On the Recent Wendell Berry Collection and Conversation

Wendell Berry, an avid environmentalist himself, is not opposed stirring the pot. He just released a book of essays optimistically titled The World-Ending Fire and is the subject of a documentary produced by Nick Offerman — yep, that Nick Offerman — called Look and See, neither of which pull any punches. But any idealistic or rhetorical blow proffered aside, Berry isn’t one to engage eagerly without putting serious thought into solutions first. Something I have been noticing over the last few years of his work, interviews, and lectures is that he seems to be in a sifting, distilling season of his life. Now in his 80s, Berry seems to be even more thoughtful (if that is possible), listening closer, speaking clearly yet humbly. We also do the same with him, increasingly mindful of the shortness of days.

Read the compete article by Josh Retterer at Mockingbird.


On the Letters and Friendship of Wendell Berry and Gary Snyder

Say the names Wendell Berry or Gary Snyder in some circles and you will elicit everything from abject worship to ennui. I belatedly came to awareness of both of them in the late Seventies and early Eighties—Berry for his finely wrought essays and stories (I did not have the maturity to appreciate his poetry then) and Snyder for his poems that were so authentically rooted, many of them, in the Cascades and Sierra Nevada. And though I appreciated both writers, and regarded both as exemplars of environmentally conscious writing, it never once occurred to me that they might be friends.

I pictured Berry plowing with mules on his Kentucky farm, and I pictured Snyder in the Sierra, running the ridges like a wolf. I thought of Berry as a student of the Scriptures, working out a biblically based land ethic, and I thought of Snyder as a Beat practitioner of Zen. But in spite of these differences they have been friends for almost half a century, first brought together in correspondence by their mutual publisher, Jack Shoemaker, and kept together all these years through mutual admiration—and sometimes by mutual consternation.

In Distant Neighbors, Chad Wriglesworth has done us the service of collecting and selecting forty years of their correspondence, from 1973 to 2013. In the fall of 2015, I was asked to introduce and interview Gary Snyder at a reading, and I told him before we went on stage that I was halfway through this book. “Wendell and I argued about two things for forty years,” Snyder declared: “Buddhism vs. Christianity, and wilderness vs. agriculture.”

That pretty much sums it up.

Read the whole article by Paul Willis at Education & Culture.


Reading Sutterfield's "Wendell Berry and the Given Life"

Sutterfield synthesizes Wendell Berry’s writings and his vision that our world and our life are gifts to be lived in and through a moral compass focused on ‘the other’, our neighbor. Much of the book fitted neatly with my Benedictine experience of living a virtuous life in a world often neglectful of those spiritual principles.

There is the humility of our creatureliness that comes through a reflective wisdom of interdependence, as Berry says “…that is born from soil…and home.” As Sutterfield’s essays highlight, Berry emphasizes the importance of stability and community of place.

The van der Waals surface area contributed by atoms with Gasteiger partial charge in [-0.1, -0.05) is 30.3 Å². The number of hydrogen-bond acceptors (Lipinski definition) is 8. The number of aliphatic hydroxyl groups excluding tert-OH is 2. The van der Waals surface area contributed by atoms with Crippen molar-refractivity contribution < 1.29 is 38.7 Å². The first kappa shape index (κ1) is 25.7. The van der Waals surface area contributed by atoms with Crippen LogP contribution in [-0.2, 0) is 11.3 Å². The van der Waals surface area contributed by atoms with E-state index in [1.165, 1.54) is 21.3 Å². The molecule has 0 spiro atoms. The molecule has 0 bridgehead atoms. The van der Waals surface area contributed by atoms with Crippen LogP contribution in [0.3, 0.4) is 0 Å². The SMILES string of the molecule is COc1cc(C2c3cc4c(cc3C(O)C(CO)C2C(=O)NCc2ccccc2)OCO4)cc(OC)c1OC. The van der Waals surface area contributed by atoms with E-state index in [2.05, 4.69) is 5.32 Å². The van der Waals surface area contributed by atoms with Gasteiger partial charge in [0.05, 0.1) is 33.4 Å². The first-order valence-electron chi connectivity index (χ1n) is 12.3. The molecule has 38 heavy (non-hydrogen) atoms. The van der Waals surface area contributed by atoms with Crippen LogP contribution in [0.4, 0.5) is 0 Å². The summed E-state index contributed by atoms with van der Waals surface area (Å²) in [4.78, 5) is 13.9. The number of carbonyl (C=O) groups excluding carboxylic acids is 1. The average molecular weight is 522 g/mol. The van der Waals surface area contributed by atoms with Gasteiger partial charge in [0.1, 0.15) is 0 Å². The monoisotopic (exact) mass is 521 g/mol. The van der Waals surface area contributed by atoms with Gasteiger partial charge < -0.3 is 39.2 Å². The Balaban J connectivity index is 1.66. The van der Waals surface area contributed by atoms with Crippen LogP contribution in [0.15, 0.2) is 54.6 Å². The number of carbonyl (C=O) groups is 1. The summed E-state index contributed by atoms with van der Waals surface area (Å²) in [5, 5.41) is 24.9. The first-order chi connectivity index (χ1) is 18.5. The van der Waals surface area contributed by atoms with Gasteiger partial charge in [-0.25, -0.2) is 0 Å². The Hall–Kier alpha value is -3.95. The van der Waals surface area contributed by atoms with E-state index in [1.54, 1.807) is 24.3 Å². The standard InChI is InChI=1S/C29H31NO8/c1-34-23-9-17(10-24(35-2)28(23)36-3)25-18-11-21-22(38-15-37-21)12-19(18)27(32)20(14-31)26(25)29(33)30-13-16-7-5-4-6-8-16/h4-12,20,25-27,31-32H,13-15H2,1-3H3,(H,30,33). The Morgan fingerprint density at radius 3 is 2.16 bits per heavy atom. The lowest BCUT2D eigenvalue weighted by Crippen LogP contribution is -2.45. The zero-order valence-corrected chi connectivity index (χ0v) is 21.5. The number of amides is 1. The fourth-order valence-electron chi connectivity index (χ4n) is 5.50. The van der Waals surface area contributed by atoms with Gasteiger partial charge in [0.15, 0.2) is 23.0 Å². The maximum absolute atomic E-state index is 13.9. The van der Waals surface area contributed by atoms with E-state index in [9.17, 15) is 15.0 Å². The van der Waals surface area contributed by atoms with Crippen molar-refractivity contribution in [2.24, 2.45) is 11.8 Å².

We have come, as Elizabeth Scalia has written, to a generation of strange gods, where ‘virtual community’ is only one step away from imaginary. Sutterfield’s book reminds us of Wendell Berry’s conviction that we are designed to reach out—in our place, whether city dweller or along farm lanes—and touch our neighbor, our land, and embrace our Lord within the creation we were given.

Read the whole review by Margaret Realy at Morning Rose Prayer Gardens.


New Wendell Berry collection for October 2017

Wendell Berry’s profound critique of American culture has entered its sixth decade, and in this new gathering he reaches with deep devotion toward a long view of Agrarian philosophy. Berry believes that American cultural problems are nearly always aligned with their agricultural problems, and recent events have shone a terrible spotlight on the divides between our urban and rural citizens. Our communities are as endangered as our landscapes. There is, as Berry outlines, still much work to do, and our daily lives—in hope and affection—must triumph over despair.

Berry moves deftly between the real and the imagined. The Art of Loading Brush is an energetic mix of essays and stories, including “The Thought of Limits in a Prodigal Age,” which explores Agrarian ideals as they present themselves historically and as they might apply to our work today. “The Presence of Nature in the Natural World” is added here as the bookend of this developing New Agrarianism. Four stories from an as-yet-unfinished novel, better described as “an essay in imagination,” extend the Port William story as it follows Andy Catlett throughout his life to this present moment. Andy works alongside his grandson in “The Art of Loading Brush,” one of the most moving and tender stories of the entire Port William cycle. Filled with insights and new revelations from a mind thorough in its considerations and careful in its presentations, The Art of Loading Brush is a necessary and timely collection.

UPDATE 6/25/17: This collection is now titled (somewhat ominously) The Order of Loving Care: Last Agrarian Writings.

See more information at Counterpoint Press.


Wendell Berry Fiction to be added to Library of America

Three new authors (including one living one), two returning favorites, and a pair of groundbreaking anthologies are just some of the highlights of Library of America’s list in the first half of 2018. Below is the list of publications for next winter and spring, followed by more detailed descriptions of each new volume.

LIBRARY OF AMERICA SERIES

Wendell Berry
Port William Novels & Stories
The Civil War to World War II

Nathan Coulter • Andy Catlett: Early Travels • A World Lost • A Place on Earth • Stories
Jack Shoemaker, editor
Library of America #302 / ISBN 978-1-59853-554-9
January 2018

The Library of America


A Review of "Wendell Berry and the Given Life"

If I could, I would thrust a copy of Wendell Berry and the Given Life by Ragan Sutterfield into the hands of everyone I know. Here’s why: